Here is what I think I found:
- the larger part of this performance degradation is due to the cost of mimicking Grasshopper functionality, I presume due to creating lots and lots of components.
- if we use RhinoCommon for this operations, we start saving lots of time. We still do not get down to the same operational time as the “native” version, at least not if we do not have really a lot of meshes and really a lot of cores to use.
- the extra time is due to making data structures look GH-specific (creating GH_DataTree, or GH_Structure) after parallel execution.
- I think that, by fiddling more with this, we could get to similar timings as in the “native” version. Probably, we would have to use GH_Structure to avoid having Grasshopper making copies for us, or use some other tricks similar to this.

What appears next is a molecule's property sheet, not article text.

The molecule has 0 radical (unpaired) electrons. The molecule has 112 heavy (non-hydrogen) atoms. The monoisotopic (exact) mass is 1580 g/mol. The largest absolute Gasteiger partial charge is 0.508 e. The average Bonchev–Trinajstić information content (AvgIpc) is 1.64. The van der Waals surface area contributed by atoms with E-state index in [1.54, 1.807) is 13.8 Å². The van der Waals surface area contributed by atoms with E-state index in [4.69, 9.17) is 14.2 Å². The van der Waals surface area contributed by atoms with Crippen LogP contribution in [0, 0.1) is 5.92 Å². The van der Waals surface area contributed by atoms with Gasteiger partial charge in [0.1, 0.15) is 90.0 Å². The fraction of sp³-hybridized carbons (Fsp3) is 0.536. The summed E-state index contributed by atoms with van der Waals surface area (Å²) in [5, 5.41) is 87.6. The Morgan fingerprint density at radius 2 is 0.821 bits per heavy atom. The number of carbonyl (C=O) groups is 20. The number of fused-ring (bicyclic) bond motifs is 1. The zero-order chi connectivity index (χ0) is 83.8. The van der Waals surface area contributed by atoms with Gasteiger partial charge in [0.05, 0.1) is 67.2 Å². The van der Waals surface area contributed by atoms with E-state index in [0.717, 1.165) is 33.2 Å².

- the cost of parallelizing this operation seems to outperform the benefits so far.
- we might want to try to construct DataTree from several threads, but I do not think this structure is thread-safe.
So, all in all, this has been fun so far. I hope you guys can make something out of this, and with some more tweaks, make it even faster The best environment to make this really, really fast would in my opinion be a C# compiled component, though, given how things are set-up in Grasshopper.
It would be best to test for bottlenecks on a system with truly many cores, and with really many meshes (and meshes > 2*number of cores, of course).
for Robert McNeel & Associates
ghpython_2.gh (17.8 KB)